CHICAGO North American
steel shipments took a sharp dip in December, and soft sales
have continued into January for nearly every sector except
automotive, keeping lead times short and quelling any
expectation of a price run-up, market participants said.
Steel shipments by U.S.
distributors totaled 2.5 million tons in December, down 18.1
percent from Novembers totals and off nearly 28 percent
compared with Octobers volumes, according to data from
the Metals Service Center Institute (MSCI). Canadian service
centers also logged a significant reduction in volumes,
shipping 338,600 tons last month, down 31.6 percent month on
month and off some 35.3 percent compared with the first month
of the fourth quarter.
Shipments are always weaker at
the end of the year. "Customers dont like to put steel in
their shops (in December). Instead, they want it the first
shipping day of January," one Mississippi Valley processor
But even compared to the same
month last year, shipments were off sharply in December, the
data show, suggesting more than just typical seasonality was at
play. In December, U.S. steel shipments were off 14.4 percent
compared with the same month the previous year, while Canadian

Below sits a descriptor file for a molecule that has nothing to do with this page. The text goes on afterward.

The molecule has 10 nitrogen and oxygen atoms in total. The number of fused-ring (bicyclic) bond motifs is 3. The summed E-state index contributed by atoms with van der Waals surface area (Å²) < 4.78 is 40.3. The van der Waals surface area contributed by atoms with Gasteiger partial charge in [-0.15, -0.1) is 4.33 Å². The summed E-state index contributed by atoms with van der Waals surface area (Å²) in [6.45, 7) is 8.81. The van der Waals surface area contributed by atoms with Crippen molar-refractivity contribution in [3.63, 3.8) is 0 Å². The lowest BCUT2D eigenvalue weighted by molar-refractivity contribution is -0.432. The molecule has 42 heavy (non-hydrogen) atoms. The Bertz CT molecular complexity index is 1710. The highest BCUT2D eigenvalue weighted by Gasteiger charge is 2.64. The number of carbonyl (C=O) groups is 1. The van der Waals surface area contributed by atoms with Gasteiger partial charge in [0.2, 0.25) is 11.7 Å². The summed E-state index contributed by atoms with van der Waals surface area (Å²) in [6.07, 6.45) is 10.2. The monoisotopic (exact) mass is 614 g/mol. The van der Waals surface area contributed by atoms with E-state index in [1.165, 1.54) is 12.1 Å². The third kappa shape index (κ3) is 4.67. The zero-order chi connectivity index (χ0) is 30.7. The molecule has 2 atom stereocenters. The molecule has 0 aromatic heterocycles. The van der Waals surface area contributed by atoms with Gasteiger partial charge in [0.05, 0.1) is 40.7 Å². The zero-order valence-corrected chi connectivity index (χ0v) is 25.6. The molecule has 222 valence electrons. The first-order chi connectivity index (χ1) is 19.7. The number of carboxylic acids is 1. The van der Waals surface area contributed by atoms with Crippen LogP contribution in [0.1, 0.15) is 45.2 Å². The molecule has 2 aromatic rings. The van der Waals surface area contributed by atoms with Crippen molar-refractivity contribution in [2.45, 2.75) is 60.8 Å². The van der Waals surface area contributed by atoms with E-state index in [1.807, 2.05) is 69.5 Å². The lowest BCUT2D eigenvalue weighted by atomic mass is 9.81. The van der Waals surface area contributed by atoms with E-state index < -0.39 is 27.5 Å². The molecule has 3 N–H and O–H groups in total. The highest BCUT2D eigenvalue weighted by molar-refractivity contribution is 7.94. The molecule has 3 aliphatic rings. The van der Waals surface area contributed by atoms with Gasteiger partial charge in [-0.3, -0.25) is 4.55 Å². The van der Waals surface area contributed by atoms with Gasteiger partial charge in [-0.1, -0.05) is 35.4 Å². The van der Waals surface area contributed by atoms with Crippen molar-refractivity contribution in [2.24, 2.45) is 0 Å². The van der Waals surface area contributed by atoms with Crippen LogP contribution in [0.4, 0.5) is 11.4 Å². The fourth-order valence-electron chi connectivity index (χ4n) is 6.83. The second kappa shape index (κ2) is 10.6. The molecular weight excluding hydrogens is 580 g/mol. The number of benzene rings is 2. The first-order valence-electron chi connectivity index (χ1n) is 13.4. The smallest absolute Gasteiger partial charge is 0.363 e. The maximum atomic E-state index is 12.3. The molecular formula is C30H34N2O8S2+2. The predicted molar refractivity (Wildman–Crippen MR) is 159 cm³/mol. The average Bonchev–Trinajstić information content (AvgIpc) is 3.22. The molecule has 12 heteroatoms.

shipments were down more than 19 percent year on year,
according to MSCI data.
And according to a number of
steel distributors, that weakness has persisted into January,
at least in some sectors.
"Things are pretty slow," said a
national distributor. "Within the markets we sell, customers
are saying things are OK but slow. We are not getting the big
(January) pop we got the last four years."
"We see demand as weak.
... Customers dont want to buy steel. A lot of
October tons are still on customers books. But there
seems to be a rant, cheerleading the industry into a place that
doesnt exist," agreed a source at a lower Great Lakes
service center that stocks the full gamut of sheet
A sheet distributor said one of
his suppliers noted that the January order book was filled.
Traditonally, bookings should be four to six weeks out to be
perceived as having some strength.
"Its Jan. 16! Thats
not good. I think its a mess," he said, noting that his
shipments this month are down from a year ago and "were
not getting pounded with inquiries. Our backlog is receding as
we ship and were not replenishing it at the same
But for others, steel demand is
a little patchier, with some segmentssuch as
automotiveeven showing signs of strength.
"All of our automotive customers
are booming," a strip-coil distributor said, adding that
January sales and shipments should line up with the same month
a year ago. "Im not behind on bookings."
A southern service center
executive agreed January sales have been spotty. "We have a
great day and then, holy cow, who cut our phone lines?"
With shipments down, steel
distributors inventories rose 4.6 percent in the United
States and 9.6 percent in Canada month over month in December,
Editor's note: This story was updated Jan. 17, 2012, to fix
a quote that was incorrectly attributed to a producer rather
than a sheet distributor.